[show abstract][hide abstract] ABSTRACT: Since the seminal work of Broca in 1861, it is well established that language is essentially processed in the left hemisphere. However, the origin of hemispheric specialization remains controversial. Some authors posit that language lateralization is genetically determined, while others have suggested that hemispheric specialization develops with age. Tenants of the latter view have further suggested that the adult pattern of left hemispheric specialization is achieved by means of callosal inhibition of homologous speech areas in the right hemisphere during ontogeny. According to this hypothesis, one would expect language to develop bilaterally in the acallosal brain. A recent functional magnetic resonance imaging (fMRI) study in one patient with agenesis of the corpus callosum suggests that this might indeed be the case (Riecker et al., 2007). However, given the large anatomic and functional variability in the population of subjects with agenesis of the corpus callosum, this finding needs to be more extensively replicated. In the present study, we explored language lateralization in six individuals with agenesis of the corpus callosum using an fMRI protocol which included a syntactic decision task and a sub-vocal verbal fluency task. Two neurologically intact control groups, one comparable to the acallosals in terms of IQ, age and education (n=6) and one group with a high IQ (n=5), performed the same tasks. No differences were found between language lateralization of the subjects with agenesis of the corpus callosum and the control groups in the receptive speech task. However, for expressive speech, the groups differed with respect to frontal activations, with the acallosal participants showing a more bilateral pattern of activation than the high-IQ participants only. No differences were found for temporal regions. Overall, these results indicate that the corpus callosum is not essential for the establishment of lateralized language functions.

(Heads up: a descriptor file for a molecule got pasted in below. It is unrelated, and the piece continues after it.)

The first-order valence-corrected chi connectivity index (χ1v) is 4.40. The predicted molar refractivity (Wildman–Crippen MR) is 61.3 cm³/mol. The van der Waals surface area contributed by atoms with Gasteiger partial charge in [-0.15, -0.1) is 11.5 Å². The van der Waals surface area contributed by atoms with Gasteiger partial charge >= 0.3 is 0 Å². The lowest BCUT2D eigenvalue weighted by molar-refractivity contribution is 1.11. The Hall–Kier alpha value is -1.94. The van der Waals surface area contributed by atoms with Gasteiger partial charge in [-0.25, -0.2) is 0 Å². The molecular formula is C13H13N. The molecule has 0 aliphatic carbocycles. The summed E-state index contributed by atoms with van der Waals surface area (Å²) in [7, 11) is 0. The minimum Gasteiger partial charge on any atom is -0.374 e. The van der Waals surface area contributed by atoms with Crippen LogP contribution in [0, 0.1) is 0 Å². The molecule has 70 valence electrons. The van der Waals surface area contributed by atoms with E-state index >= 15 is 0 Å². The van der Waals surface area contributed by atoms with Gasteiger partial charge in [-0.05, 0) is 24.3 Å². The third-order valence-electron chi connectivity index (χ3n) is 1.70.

[show abstract][hide abstract] ABSTRACT: The intracarotid amobarbital test (IAT) is used for presurgical evaluation of language lateralization. However, this procedure has many limitations, especially in children. As an alternative to IAT, in the case described here, near-infrared spectroscopy (NIRS) was used to investigate expressive and receptive language lateralization as part of the presurgical evaluation of a 9-year-old Yiddish-speaking boy with a probable left temporal epileptic focus. This child could not tolerate IAT or functional MRI. He underwent two NIRS recording sessions while performing expressive and receptive language tasks. Results indicated predominantly left-sided expressive language in Broca's area with ipsilateral cortical recruitment of more posterior regions. Receptive language showed a bilateral cerebral pattern, perhaps as an expression of cerebral plasticity or compensation in this young patient. This case report illustrates that NIRS may contribute to presurgical investigation and could become a noninvasive alternative to IAT and functional MRI in determining speech lateralization in children.
[show abstract][hide abstract] ABSTRACT: The cognitive outcome of the surgical removal of an epileptic focus depends on the assessment of the localisation and functional capacity of language and memory areas which need to be spared by the neurosurgeon. Traditionally, presurgical evaluation of epileptic patients has been achieved by means of the intracarotid amobarbital test assisted by neuropsychological measures. However, the advent of neuroimaging techniques has provided new ways of assessing these functions by means of non-invasive or minimally invasive methods, such as anatomical and functional magnetic resonance imaging, positron emission tomography, single-photon emission computed tomography, transcranial magnetic stimulation, functional transcranial Doppler monitoring, magnetoencephalography and near infrared spectroscopy. This paper aims at comparing and evaluating the traditional and recent preoperative approaches from a neuropsychological perspective.
Epileptic disorders: international epilepsy journal with videotape 07/2007; 9(2):111-26. · 1.17 Impact Factor